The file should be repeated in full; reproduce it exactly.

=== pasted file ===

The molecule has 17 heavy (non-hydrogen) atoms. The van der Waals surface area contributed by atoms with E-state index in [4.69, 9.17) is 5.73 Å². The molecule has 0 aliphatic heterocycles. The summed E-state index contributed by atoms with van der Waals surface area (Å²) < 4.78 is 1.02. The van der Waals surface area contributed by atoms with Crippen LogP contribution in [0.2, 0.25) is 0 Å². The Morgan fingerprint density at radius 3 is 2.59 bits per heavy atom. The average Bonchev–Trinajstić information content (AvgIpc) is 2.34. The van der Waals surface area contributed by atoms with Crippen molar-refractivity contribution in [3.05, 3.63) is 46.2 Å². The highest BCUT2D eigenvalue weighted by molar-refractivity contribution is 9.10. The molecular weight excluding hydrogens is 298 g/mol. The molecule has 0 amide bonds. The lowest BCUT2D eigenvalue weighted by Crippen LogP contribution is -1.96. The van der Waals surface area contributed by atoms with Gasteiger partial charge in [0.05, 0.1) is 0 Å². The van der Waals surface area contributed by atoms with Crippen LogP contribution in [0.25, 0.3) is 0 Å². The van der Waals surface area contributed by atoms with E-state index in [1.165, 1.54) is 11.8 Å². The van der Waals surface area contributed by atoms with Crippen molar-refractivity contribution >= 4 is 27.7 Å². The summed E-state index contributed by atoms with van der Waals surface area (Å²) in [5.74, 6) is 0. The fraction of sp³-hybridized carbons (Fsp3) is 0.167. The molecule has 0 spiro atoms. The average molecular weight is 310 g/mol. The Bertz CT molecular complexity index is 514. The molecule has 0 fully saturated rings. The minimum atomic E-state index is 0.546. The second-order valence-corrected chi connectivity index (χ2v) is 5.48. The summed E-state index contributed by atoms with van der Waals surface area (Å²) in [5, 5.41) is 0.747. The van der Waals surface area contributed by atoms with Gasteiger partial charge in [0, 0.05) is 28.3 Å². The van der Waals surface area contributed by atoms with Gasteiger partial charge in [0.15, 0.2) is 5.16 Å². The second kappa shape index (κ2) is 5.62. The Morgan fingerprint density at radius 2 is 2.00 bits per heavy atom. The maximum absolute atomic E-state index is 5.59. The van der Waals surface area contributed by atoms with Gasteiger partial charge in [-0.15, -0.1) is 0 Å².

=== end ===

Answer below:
The molecule has 17 heavy (non-hydrogen) atoms. The van der Waals surface area contributed by atoms with E-state index in [4.69, 9.17) is 5.73 Å². The molecule has 0 aliphatic heterocycles. The summed E-state index contributed by atoms with van der Waals surface area (Å²) < 4.78 is 1.02. The van der Waals surface area contributed by atoms with Crippen LogP contribution in [0.2, 0.25) is 0 Å². The Morgan fingerprint density at radius 3 is 2.59 bits per heavy atom. The average Bonchev–Trinajstić information content (AvgIpc) is 2.34. The van der Waals surface area contributed by atoms with Crippen molar-refractivity contribution in [3.05, 3.63) is 46.2 Å². The highest BCUT2D eigenvalue weighted by molar-refractivity contribution is 9.10. The molecular weight excluding hydrogens is 298 g/mol. The molecule has 0 amide bonds. The lowest BCUT2D eigenvalue weighted by Crippen LogP contribution is -1.96. The van der Waals surface area contributed by atoms with Gasteiger partial charge in [0.05, 0.1) is 0 Å². The van der Waals surface area contributed by atoms with Crippen LogP contribution in [0.25, 0.3) is 0 Å². The van der Waals surface area contributed by atoms with E-state index in [1.165, 1.54) is 11.8 Å². The van der Waals surface area contributed by atoms with Crippen molar-refractivity contribution >= 4 is 27.7 Å². The summed E-state index contributed by atoms with van der Waals surface area (Å²) in [5.74, 6) is 0. The fraction of sp³-hybridized carbons (Fsp3) is 0.167. The molecule has 0 spiro atoms. The average molecular weight is 310 g/mol. The Bertz CT molecular complexity index is 514. The molecule has 0 fully saturated rings. The minimum atomic E-state index is 0.546. The second-order valence-corrected chi connectivity index (χ2v) is 5.48. The summed E-state index contributed by atoms with van der Waals surface area (Å²) in [5, 5.41) is 0.747. The van der Waals surface area contributed by atoms with Gasteiger partial charge in [0, 0.05) is 28.3 Å². The van der Waals surface area contributed by atoms with Gasteiger partial charge in [0.15, 0.2) is 5.16 Å². The second kappa shape index (κ2) is 5.62. The Morgan fingerprint density at radius 2 is 2.00 bits per heavy atom. The maximum absolute atomic E-state index is 5.59. The van der Waals surface area contributed by atoms with Gasteiger partial charge in [-0.15, -0.1) is 0 Å².